Funders’ identities inevitably shape how they show up within organizations and communities. Many people of color have spent their philanthropic careers trying to navigate the white centers of power that predominate the social sector. They also possess hard-won knowledge of the structural inequities in their communities, which deny residents an equal opportunity to advance their lives. As one of the participants in the multi-racial peer-learning group of place-based funders from 12 cities who gathered in 2020 put it, “I am a Black woman—it did not take protests for me to be conscious of race in our strategies.”

At the same time, this period of racial protest and rising white nationalism has accelerated the learning curves of many philanthropic leaders who identify as white, as they work to engage more directly as allies in advancing racial justice. The peer funders also noted that the crisis created an opening for those who lead racial equity work to be more explicit, such as by not skirting around the degree to which white supremacy[1] permeates American culture and by making the case that leaning into anti-racism work—to name it and to own it—is an imperative. For example, a Black funder shared that when a donor asked her to replace “racial equity” with a “different word,” the funder replied, “I hear that this [term] makes you uncomfortable, but we have to use it.”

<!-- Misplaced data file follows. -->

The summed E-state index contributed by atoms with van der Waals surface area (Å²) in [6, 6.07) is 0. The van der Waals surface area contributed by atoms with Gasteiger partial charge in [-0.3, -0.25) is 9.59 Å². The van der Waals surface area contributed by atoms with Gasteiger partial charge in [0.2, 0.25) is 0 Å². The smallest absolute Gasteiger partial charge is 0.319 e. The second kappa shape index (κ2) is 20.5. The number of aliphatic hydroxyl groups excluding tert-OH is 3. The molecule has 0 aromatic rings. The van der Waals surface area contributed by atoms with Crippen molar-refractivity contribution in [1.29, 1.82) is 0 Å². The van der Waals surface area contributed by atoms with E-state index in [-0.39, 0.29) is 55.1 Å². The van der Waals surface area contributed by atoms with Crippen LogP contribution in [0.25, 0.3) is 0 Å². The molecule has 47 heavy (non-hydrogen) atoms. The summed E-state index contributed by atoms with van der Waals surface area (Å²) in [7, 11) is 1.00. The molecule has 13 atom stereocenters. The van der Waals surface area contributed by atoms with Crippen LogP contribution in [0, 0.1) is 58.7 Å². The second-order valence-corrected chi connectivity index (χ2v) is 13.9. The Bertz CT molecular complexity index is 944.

Many white-led organizations are leaning on BIPOC leaders for context and access to communities—using them and not compensating them.
Rebecca Lipsey, President and CEO, The Miami Foundation

Across the peer-learning group, white funders as well as funders of color agreed there was real value in interrogating their own mindsets and practices, in terms of what it means to be a leader in this work.

Looking inward—an imperative for white funders, an opportunity for funders of color

Some of the white peer funders were explicit about taking a hard, sometimes critical look at how to best use their position and privilege as allies.

“Many white-led organizations are leaning on BIPOC leaders for context and access to communities—using them and not compensating them,” said Rebecca Lipsey, president and CEO of The Miami Foundation, referring to Black, Indigenous, and people of color (BIPOC). “This is a time to center BIPOC leaders and to make sure your team has diverse representation.

Are you leading a music program in a Black community but you lack Black leaders in your organization? Pause and think about that. Does your program center the perspectives of the children and families you serve? This isn’t just a moment to get cash for your organization. It’s an opportunity to re-ground your organization in equity and inclusion.”

Read the full article about looking inward by Debby Bielak, Darren Isom, Marion Michieka, and Bill Breen at The Bridgespan Group.